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  • Steven Delpome

What do you know about that!

The stuff that it turns out I don’t know. Being the Granny in a SOLE can be a humbling experience. Most of the time it is, actually. You get a small glimpse at how big of a world it is. You get to see that children pick up on a lot more on their own than we often allow ourselves to believe. And usually, you wind up realizing that the things you thought you knew, really aren’t necessarily so.

And so it was at the beginning of this month when I got to visit Fair Lawn public library for a SOLE Hour. The children decided to investigate the classic question: “Why is the sky blue?”

I thought I knew all there was to know. I remembered water molecules absorbing light and reflecting blue light and such. It turns out though that I just don’t ask enough questions, because there was so much more to know.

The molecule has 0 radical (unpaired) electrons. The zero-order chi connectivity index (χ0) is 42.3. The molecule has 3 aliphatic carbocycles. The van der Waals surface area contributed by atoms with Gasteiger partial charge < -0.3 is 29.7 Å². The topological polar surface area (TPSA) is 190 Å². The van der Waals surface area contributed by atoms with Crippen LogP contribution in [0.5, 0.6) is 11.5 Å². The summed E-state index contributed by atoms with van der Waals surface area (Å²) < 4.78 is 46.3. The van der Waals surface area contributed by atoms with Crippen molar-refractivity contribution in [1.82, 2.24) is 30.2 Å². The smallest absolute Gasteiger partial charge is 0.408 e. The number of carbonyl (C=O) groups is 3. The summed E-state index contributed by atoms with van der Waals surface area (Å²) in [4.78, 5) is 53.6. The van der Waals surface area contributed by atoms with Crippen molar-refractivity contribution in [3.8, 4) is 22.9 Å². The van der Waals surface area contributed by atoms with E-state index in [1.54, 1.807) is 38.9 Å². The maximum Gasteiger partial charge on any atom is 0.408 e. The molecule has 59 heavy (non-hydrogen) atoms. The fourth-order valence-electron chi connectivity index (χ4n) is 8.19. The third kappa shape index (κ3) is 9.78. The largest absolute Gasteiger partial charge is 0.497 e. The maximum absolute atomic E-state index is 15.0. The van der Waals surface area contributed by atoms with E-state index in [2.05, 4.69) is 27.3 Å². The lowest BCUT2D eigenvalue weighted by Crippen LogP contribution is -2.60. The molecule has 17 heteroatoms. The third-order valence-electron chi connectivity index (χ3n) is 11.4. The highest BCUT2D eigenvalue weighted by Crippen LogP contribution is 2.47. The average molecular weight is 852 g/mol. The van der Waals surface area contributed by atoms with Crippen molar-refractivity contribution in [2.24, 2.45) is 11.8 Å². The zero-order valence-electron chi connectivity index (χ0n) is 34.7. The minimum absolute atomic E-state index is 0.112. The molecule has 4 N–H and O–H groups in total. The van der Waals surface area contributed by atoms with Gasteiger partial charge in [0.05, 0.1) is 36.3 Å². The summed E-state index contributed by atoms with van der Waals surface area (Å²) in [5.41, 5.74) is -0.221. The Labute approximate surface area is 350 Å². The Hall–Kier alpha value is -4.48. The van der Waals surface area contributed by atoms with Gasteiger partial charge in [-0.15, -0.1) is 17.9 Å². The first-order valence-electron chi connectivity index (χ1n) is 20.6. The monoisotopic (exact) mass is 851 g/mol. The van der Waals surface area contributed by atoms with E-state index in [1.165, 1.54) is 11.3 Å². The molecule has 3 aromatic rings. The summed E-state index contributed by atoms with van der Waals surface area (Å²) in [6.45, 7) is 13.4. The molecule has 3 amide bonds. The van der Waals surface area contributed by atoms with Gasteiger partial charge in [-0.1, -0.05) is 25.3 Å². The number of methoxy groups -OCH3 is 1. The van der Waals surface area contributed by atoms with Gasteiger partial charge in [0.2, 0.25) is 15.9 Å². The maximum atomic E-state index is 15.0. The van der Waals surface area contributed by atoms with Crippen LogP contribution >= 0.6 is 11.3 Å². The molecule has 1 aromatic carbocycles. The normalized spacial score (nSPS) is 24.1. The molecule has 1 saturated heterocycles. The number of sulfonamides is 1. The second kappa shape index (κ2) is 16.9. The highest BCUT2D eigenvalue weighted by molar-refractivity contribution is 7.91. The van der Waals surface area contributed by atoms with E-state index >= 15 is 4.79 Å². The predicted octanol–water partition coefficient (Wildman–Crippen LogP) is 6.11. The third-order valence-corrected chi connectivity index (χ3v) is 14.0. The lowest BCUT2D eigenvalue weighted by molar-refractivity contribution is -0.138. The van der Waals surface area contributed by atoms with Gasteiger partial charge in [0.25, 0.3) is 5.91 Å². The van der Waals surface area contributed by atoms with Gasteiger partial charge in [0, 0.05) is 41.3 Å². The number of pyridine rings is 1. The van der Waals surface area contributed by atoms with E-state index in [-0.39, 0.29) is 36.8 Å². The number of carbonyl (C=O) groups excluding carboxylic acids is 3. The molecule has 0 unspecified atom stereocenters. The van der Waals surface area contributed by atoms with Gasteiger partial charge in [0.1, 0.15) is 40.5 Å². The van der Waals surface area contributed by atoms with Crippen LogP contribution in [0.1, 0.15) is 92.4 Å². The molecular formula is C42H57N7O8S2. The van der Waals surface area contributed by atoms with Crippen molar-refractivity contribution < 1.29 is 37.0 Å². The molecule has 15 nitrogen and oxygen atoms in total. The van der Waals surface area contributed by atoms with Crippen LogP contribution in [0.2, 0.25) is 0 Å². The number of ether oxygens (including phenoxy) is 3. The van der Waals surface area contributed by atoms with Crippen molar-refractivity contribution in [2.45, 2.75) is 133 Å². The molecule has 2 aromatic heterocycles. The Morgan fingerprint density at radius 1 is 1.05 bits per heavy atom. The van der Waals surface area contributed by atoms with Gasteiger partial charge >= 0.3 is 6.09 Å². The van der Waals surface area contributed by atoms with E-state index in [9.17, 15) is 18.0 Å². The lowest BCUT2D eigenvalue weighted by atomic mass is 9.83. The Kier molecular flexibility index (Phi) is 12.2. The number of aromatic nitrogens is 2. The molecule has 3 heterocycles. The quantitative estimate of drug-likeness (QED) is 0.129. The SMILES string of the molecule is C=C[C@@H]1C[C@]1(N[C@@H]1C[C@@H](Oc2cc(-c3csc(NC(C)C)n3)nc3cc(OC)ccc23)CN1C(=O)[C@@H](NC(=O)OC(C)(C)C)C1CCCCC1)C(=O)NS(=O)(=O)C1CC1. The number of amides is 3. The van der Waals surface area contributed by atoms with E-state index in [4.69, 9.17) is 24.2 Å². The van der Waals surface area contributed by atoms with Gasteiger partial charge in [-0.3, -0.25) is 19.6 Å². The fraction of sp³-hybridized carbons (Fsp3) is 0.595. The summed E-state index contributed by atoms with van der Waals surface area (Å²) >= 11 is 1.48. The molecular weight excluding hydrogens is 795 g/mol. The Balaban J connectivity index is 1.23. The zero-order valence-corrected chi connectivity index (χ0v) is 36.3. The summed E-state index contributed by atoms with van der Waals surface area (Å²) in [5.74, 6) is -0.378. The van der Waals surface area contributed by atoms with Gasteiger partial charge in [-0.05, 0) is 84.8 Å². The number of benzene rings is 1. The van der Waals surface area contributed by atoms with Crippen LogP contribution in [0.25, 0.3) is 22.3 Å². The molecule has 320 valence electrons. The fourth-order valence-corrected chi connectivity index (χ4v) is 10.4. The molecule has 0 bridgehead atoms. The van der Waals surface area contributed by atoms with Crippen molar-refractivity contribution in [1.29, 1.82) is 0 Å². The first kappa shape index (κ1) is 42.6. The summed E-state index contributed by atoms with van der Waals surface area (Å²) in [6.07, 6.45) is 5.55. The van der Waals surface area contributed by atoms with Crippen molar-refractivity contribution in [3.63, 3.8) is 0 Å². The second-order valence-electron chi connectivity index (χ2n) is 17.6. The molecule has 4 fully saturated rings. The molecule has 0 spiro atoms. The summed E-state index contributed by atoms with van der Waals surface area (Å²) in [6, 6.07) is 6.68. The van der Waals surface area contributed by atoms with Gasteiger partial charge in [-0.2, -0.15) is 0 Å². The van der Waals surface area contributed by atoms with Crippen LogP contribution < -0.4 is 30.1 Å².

It turns out I remembered correctly about the scattering of blue light, thanks to Mariela and Eva’s work.

But then why are sunrises and sunsets red?

Adina and Arnav found out more.

And then we just got on a roll and we were unstoppable. Is that why the sky is red on Mars? If there were no trees would the sky’s color be different? Why is the ocean blue, but the water in my water bottle is clear?

We dug deep. We researched. Adina amazed us all by making an inference about it having to do with the amount of water and darn it if she wasn’t correct!

One question, leading to so many others, leading us to learn things we weren’t too sure were learnable, and leading me to realize how much more I have to learn. All because of the kids, who drive this whole thing simply by being kids. By being curious.

...and then there was Flo, who also was there waiting for us when we all arrived and I promised would get credit for her contributions as well.

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